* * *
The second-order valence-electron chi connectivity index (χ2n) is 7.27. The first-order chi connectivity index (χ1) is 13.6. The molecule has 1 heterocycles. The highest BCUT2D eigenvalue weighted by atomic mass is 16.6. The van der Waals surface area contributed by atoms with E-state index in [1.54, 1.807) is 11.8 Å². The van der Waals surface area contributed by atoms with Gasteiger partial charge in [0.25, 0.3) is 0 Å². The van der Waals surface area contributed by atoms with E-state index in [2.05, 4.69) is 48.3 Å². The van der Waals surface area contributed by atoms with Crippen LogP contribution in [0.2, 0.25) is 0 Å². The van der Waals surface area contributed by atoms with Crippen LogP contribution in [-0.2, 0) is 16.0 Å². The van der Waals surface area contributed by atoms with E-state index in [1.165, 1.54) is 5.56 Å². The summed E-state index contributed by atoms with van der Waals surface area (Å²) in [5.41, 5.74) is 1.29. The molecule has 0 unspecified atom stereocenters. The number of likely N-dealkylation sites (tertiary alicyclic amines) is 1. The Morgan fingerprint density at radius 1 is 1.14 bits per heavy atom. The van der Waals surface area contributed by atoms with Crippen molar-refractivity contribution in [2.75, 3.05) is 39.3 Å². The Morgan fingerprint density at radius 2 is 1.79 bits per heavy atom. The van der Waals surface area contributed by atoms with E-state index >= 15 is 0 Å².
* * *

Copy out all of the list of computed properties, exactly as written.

The second-order valence-electron chi connectivity index (χ2n) is 7.27. The first-order chi connectivity index (χ1) is 13.6. The molecule has 1 heterocycles. The highest BCUT2D eigenvalue weighted by atomic mass is 16.6. The van der Waals surface area contributed by atoms with E-state index in [1.54, 1.807) is 11.8 Å². The van der Waals surface area contributed by atoms with Gasteiger partial charge in [0.25, 0.3) is 0 Å². The van der Waals surface area contributed by atoms with E-state index in [2.05, 4.69) is 48.3 Å². The van der Waals surface area contributed by atoms with Crippen LogP contribution in [0.2, 0.25) is 0 Å². The van der Waals surface area contributed by atoms with Crippen LogP contribution in [-0.2, 0) is 16.0 Å². The van der Waals surface area contributed by atoms with E-state index in [1.165, 1.54) is 5.56 Å². The summed E-state index contributed by atoms with van der Waals surface area (Å²) in [5.41, 5.74) is 1.29. The molecule has 0 unspecified atom stereocenters. The number of likely N-dealkylation sites (tertiary alicyclic amines) is 1. The Morgan fingerprint density at radius 1 is 1.14 bits per heavy atom. The van der Waals surface area contributed by atoms with Crippen molar-refractivity contribution in [2.75, 3.05) is 39.3 Å². The Morgan fingerprint density at radius 2 is 1.79 bits per heavy atom. The van der Waals surface area contributed by atoms with E-state index >= 15 is 0 Å².